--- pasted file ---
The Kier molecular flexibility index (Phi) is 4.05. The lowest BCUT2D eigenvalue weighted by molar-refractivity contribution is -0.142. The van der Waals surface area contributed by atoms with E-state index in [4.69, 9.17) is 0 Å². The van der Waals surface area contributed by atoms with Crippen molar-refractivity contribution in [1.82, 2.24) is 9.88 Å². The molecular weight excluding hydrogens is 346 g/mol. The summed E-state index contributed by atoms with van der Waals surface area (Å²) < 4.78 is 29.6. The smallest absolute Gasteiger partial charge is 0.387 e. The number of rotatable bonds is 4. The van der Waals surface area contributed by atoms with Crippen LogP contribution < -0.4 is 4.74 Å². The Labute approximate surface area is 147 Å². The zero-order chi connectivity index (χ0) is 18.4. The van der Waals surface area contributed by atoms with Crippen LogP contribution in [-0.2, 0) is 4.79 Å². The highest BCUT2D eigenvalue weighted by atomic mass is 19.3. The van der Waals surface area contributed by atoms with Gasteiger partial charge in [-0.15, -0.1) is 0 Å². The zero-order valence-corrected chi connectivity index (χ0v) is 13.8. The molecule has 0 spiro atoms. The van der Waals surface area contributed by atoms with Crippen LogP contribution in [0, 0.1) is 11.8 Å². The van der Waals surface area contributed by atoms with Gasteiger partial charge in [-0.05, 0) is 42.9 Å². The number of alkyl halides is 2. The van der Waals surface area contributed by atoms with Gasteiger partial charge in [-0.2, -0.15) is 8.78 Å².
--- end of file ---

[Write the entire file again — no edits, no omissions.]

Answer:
The Kier molecular flexibility index (Phi) is 4.05. The lowest BCUT2D eigenvalue weighted by molar-refractivity contribution is -0.142. The van der Waals surface area contributed by atoms with E-state index in [4.69, 9.17) is 0 Å². The van der Waals surface area contributed by atoms with Crippen molar-refractivity contribution in [1.82, 2.24) is 9.88 Å². The molecular weight excluding hydrogens is 346 g/mol. The summed E-state index contributed by atoms with van der Waals surface area (Å²) < 4.78 is 29.6. The smallest absolute Gasteiger partial charge is 0.387 e. The number of rotatable bonds is 4. The van der Waals surface area contributed by atoms with Crippen LogP contribution < -0.4 is 4.74 Å². The Labute approximate surface area is 147 Å². The zero-order chi connectivity index (χ0) is 18.4. The van der Waals surface area contributed by atoms with Crippen LogP contribution in [-0.2, 0) is 4.79 Å². The highest BCUT2D eigenvalue weighted by atomic mass is 19.3. The van der Waals surface area contributed by atoms with Gasteiger partial charge in [-0.15, -0.1) is 0 Å². The zero-order valence-corrected chi connectivity index (χ0v) is 13.8. The molecule has 0 spiro atoms. The van der Waals surface area contributed by atoms with Crippen LogP contribution in [0, 0.1) is 11.8 Å². The van der Waals surface area contributed by atoms with Gasteiger partial charge in [-0.05, 0) is 42.9 Å². The number of alkyl halides is 2. The van der Waals surface area contributed by atoms with Gasteiger partial charge in [-0.2, -0.15) is 8.78 Å².